Collaborative: In collaborative divorce, both spouses hire their own attorneys, one neutral financial professional and one neutral mental health specialist that work together as a team to reach an out-of-court settlement of all issues. The shared goal is to reach an agreement that meets the needs of the family members and avoids the financial and emotional costs of traditional litigation.
Lawyer negotiation/litigation: Litigation is the traditional legal process. Both spouses hire attorneys to provide legal advice and advocate for their client through negotiation and court hearings. The spouses generally communicate through their lawyers regarding their positions, proposals and counter-proposals. If you have a spouse who is aggressive, domineering, controlling, dangerous, etc., then this is the only way to go. You need protection and someone to fight for you!
Pro Se: Pro se means ‘for oneself’. Some people call it ‘kitchen table’ negotiations, since you represent yourself throughout the divorce legal process. You can come to an agreement, but I highly recommend having at least one lawyer representing one party and drafting the final agreement. You can still save money, but you will save yourself time in the court room in front of the judge with a properly written divorce decree.
How can I use you to help with my divorce negotiations?
Have you ever used the phrase ‘knowledge is power’? That is how I can help you: through my blog posts, YouTube videos, webinars, divorce terminology, downloads, Divorce Stories of real women who have survived divorce, forms, and so much more. I teach you how to ‘Take Back Your Divorce’ through knowledge of financial assets, how to negotiate, how to make a budget, how to uncover hidden assets, what questions to ask your attorney/spouse, and put it all together in a format that makes sense.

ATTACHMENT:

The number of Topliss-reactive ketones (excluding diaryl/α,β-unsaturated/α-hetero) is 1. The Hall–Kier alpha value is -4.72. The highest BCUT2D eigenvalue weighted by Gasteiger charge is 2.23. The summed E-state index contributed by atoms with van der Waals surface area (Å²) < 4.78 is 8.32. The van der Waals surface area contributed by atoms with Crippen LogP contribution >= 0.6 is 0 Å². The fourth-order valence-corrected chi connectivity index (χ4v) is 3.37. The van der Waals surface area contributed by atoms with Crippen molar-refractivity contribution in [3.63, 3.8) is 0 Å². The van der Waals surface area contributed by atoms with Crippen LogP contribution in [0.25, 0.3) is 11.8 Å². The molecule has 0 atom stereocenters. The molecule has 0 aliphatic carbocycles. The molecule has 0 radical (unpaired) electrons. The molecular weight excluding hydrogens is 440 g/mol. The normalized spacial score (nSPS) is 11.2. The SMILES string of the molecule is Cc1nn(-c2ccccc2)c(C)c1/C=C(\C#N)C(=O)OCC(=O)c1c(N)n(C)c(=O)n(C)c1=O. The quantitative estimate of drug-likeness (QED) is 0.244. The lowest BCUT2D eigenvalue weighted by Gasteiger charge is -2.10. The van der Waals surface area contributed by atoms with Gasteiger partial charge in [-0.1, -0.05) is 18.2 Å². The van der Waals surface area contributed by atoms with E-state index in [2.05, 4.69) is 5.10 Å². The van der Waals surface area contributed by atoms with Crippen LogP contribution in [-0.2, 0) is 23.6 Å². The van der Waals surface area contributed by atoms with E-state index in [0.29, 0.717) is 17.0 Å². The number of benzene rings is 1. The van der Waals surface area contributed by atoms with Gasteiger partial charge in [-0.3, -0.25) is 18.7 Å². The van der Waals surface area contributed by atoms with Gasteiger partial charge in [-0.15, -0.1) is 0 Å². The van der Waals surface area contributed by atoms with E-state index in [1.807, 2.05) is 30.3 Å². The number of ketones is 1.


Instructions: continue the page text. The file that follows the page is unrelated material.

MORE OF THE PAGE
What is a CDFA?
CDFA stands for certified divorce financial analyst. Professionals who have been working at least three years in the finance, family law and/or accounting industry can apply for the certification through the Institute of Divorce Financial Analysts™. We are required to take continuing education classes every year to keep our certification in good standing. This certification was established in 1993 even though many attorneys have never heard of it.
CDFAs can make a difference in a divorce settlement by saving time, money, avoiding long-term pitfalls, assist in developing budgets, post-divorce financial struggles, and can reduce the amount of apprehension and misunderstanding of the divorce process.
Can you help me with taxes?